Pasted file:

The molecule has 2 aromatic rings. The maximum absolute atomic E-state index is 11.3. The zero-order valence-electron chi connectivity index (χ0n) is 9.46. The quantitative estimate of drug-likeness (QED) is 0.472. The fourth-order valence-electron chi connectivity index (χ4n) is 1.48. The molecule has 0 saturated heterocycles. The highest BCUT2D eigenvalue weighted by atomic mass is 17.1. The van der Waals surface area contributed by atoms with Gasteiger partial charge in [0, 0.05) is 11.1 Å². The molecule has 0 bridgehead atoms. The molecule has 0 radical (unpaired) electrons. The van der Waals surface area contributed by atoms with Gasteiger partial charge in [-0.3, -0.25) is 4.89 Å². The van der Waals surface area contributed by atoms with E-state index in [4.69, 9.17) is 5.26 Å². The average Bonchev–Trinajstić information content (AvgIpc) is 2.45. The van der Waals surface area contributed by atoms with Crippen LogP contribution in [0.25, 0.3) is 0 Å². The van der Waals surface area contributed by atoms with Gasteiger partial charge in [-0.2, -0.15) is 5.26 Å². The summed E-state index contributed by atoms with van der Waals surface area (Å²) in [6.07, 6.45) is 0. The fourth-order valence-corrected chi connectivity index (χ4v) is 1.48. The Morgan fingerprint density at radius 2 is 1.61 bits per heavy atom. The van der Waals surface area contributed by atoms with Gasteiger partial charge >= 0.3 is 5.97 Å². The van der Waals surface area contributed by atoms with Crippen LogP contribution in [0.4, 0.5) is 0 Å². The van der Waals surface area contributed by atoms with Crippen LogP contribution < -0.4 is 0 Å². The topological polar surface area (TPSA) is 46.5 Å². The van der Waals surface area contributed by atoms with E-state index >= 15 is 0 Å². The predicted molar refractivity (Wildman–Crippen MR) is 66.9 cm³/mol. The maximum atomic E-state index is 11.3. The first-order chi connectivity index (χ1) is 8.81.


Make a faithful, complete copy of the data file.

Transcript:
The molecule has 2 aromatic rings. The maximum absolute atomic E-state index is 11.3. The zero-order valence-electron chi connectivity index (χ0n) is 9.46. The quantitative estimate of drug-likeness (QED) is 0.472. The fourth-order valence-electron chi connectivity index (χ4n) is 1.48. The molecule has 0 saturated heterocycles. The highest BCUT2D eigenvalue weighted by atomic mass is 17.1. The van der Waals surface area contributed by atoms with Gasteiger partial charge in [0, 0.05) is 11.1 Å². The molecule has 0 bridgehead atoms. The molecule has 0 radical (unpaired) electrons. The van der Waals surface area contributed by atoms with Gasteiger partial charge in [-0.3, -0.25) is 4.89 Å². The van der Waals surface area contributed by atoms with E-state index in [4.69, 9.17) is 5.26 Å². The average Bonchev–Trinajstić information content (AvgIpc) is 2.45. The van der Waals surface area contributed by atoms with Crippen LogP contribution in [0.25, 0.3) is 0 Å². The van der Waals surface area contributed by atoms with Gasteiger partial charge in [-0.2, -0.15) is 5.26 Å². The summed E-state index contributed by atoms with van der Waals surface area (Å²) in [6.07, 6.45) is 0. The fourth-order valence-corrected chi connectivity index (χ4v) is 1.48. The Morgan fingerprint density at radius 2 is 1.61 bits per heavy atom. The van der Waals surface area contributed by atoms with Gasteiger partial charge >= 0.3 is 5.97 Å². The van der Waals surface area contributed by atoms with Crippen LogP contribution in [0.4, 0.5) is 0 Å². The van der Waals surface area contributed by atoms with Crippen LogP contribution < -0.4 is 0 Å². The topological polar surface area (TPSA) is 46.5 Å². The van der Waals surface area contributed by atoms with E-state index >= 15 is 0 Å². The predicted molar refractivity (Wildman–Crippen MR) is 66.9 cm³/mol. The maximum atomic E-state index is 11.3. The first-order chi connectivity index (χ1) is 8.81.